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Plastic Waste Materials Recycling Report

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Updated: Apr 17th, 2020


Plastic usages have increased over the last few decades due to durability, low process, and lightweight. However, rates of their usage and disposal have become matters of environmental concerns. Production of plastic materials consumes a lot of energy. Also, people use and dispose of most plastic materials within the year of manufacture.

From the above observations, we can note that plastic usage has become difficult to sustain. Still, plastics have durable components like polymer that take decades to disappear. Thus, we have large debris of plastics in dumpsites and natural habitats (Thompson, Moore, Saal and Swan, 2009).

Recycling of plastic wastes reduces the effects of plastics on the environment and promotes economic gain. Recycling also reduces other issues such as fuel usages, the number of plastics for dumping, and emission of greenhouse gases. This report focuses on recycling of plastic waste materials, its systems, economic issues, current trends, support, and challenges.

Summary of the Source

The article (Plastics recycling: challenges and opportunities) shows the development of plastic production, usages, and disposal. It notes that we cannot sustain the current trends observed in plastics production, usages, and disposal due to the effects of plastics on the landfill and the environment. It shows recycling systems, economic issues, current trends, supports, and challenges in plastics recycling.

The article also covers waste management in general. It compares recycling against other methods such as “down gauging or product reuse, the use of alternative biodegradable materials and energy recovery as ways of managing wastes” (Hopewell, Dvorak, and Kosior, 2009).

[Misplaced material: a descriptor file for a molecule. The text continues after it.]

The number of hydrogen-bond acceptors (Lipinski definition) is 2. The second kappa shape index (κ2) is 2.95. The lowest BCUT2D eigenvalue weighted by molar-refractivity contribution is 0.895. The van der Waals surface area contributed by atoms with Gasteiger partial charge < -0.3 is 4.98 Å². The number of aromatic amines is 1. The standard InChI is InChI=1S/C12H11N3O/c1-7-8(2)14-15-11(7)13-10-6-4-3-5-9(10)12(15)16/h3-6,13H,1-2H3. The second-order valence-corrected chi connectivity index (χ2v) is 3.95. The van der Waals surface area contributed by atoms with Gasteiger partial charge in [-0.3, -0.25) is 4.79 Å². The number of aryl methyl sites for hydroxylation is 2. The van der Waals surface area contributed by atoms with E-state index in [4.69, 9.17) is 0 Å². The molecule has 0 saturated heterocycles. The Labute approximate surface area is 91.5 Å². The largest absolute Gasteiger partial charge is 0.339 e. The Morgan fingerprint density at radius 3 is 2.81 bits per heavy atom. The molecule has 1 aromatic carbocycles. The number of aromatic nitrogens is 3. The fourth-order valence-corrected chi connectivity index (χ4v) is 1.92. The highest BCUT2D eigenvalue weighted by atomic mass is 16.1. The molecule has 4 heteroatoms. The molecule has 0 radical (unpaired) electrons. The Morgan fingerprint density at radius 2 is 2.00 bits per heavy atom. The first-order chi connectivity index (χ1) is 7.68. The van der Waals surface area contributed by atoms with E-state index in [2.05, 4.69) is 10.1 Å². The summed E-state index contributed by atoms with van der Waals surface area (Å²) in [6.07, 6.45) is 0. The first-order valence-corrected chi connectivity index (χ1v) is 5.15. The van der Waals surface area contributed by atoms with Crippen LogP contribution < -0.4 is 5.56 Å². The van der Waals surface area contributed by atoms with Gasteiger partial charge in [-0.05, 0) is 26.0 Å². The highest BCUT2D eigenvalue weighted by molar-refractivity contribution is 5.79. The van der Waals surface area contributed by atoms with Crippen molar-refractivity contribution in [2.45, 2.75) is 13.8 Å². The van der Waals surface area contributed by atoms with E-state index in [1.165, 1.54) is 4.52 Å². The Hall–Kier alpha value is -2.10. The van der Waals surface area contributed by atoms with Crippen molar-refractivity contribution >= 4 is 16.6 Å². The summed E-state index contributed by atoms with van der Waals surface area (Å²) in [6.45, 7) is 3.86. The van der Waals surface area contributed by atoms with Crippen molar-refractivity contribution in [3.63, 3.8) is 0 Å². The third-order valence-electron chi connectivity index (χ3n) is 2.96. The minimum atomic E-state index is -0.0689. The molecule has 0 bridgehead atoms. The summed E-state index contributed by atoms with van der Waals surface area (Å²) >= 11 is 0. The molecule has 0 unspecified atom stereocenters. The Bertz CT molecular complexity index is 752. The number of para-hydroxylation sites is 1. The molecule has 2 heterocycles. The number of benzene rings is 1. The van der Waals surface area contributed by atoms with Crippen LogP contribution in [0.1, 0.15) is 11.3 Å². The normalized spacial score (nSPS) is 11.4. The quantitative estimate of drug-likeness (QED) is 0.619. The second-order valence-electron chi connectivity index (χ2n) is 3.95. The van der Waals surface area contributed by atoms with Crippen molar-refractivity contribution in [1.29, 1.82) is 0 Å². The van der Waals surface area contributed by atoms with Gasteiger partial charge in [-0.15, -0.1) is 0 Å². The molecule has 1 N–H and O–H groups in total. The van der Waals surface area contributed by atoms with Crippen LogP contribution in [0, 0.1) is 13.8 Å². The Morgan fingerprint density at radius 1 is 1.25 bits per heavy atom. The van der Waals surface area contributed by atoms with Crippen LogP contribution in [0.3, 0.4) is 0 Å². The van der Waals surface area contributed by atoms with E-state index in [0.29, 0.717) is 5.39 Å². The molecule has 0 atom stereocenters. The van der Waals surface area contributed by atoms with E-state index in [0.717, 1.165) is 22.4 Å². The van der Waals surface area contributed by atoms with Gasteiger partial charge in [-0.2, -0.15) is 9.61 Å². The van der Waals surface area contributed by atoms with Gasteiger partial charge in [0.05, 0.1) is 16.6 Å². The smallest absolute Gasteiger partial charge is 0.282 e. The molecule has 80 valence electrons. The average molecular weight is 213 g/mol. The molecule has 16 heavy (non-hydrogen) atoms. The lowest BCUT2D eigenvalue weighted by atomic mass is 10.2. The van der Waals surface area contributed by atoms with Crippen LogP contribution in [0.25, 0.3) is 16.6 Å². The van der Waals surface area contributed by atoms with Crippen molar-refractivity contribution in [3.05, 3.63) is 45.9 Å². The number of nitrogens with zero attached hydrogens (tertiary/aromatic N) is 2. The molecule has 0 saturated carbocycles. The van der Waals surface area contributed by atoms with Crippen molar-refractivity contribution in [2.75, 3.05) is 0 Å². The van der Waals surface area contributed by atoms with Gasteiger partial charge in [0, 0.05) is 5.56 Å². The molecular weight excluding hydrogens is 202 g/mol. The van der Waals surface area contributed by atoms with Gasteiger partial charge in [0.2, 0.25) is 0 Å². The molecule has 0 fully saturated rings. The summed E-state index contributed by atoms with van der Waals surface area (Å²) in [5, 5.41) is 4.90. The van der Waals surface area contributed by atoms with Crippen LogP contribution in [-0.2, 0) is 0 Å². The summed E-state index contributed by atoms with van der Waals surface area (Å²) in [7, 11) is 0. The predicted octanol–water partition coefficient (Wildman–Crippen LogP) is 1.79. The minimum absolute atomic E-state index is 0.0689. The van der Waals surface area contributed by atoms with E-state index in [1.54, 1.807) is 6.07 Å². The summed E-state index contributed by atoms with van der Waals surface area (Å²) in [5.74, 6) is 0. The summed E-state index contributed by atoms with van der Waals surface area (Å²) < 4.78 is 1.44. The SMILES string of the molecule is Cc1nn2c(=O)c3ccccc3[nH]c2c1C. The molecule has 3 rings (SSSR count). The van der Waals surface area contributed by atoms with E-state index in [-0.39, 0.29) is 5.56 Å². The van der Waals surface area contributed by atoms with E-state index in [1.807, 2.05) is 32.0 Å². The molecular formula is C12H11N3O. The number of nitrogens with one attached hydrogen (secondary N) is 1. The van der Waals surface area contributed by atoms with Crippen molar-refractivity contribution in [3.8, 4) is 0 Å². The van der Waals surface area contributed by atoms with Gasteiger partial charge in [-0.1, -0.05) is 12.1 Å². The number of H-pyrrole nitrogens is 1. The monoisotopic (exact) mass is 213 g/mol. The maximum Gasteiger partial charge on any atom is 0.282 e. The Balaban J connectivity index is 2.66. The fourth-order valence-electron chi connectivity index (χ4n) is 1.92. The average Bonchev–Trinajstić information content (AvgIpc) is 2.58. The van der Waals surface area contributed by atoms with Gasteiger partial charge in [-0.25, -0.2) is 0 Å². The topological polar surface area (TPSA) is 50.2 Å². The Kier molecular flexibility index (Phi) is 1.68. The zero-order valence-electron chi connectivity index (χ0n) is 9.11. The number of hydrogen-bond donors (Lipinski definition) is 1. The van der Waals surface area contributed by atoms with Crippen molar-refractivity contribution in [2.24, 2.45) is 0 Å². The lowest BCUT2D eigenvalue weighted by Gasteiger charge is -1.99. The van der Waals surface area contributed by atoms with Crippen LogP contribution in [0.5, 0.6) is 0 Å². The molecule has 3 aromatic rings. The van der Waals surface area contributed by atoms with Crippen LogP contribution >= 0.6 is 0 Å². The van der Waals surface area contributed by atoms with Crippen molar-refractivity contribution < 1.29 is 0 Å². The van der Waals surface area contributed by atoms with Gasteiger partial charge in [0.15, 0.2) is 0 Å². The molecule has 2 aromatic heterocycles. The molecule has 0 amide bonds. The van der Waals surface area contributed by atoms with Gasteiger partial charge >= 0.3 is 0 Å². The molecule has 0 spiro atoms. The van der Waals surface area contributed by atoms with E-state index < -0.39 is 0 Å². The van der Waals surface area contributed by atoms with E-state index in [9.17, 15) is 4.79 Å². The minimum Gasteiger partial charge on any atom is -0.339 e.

It shows that developments in technology and changes concerning plastic waste management provide new ways of enhancing recycling. Also, efforts of stakeholders such as the public, government, industries, and scientists may change most plastic wastes through recycling with the next few years.


This article contains comprehensive coverage of plastics waste management. It shows the growth in productions, usages, and disposal. It also highlights terminologies used in plastic recycling, systems or types of recycling, economic advantages, current trends, stakeholders’ initiatives, and challenges that face plastic recycling.

This article is a scholarly journal that other scholars have cited in their works. It contains relevant and up-to-date information that have adequate support from other relevant studies.

The article is available from . This is a reputable Web site that hosts several scholarly journals from various fields. The article has three authors who show a deep understanding of waste management. They support recycling over other forms of waste management. However, they present ideas objectively with supporting evidence.

Plastics Recycling

Plastic recycling is difficult due to the many activities involved. There are four categories in plastics recycling. These are primary, secondary, tertiary, and quaternary recycling. Primary recovery is a mechanical process known as closed-loop recycling that aims at grouping materials with similar properties together.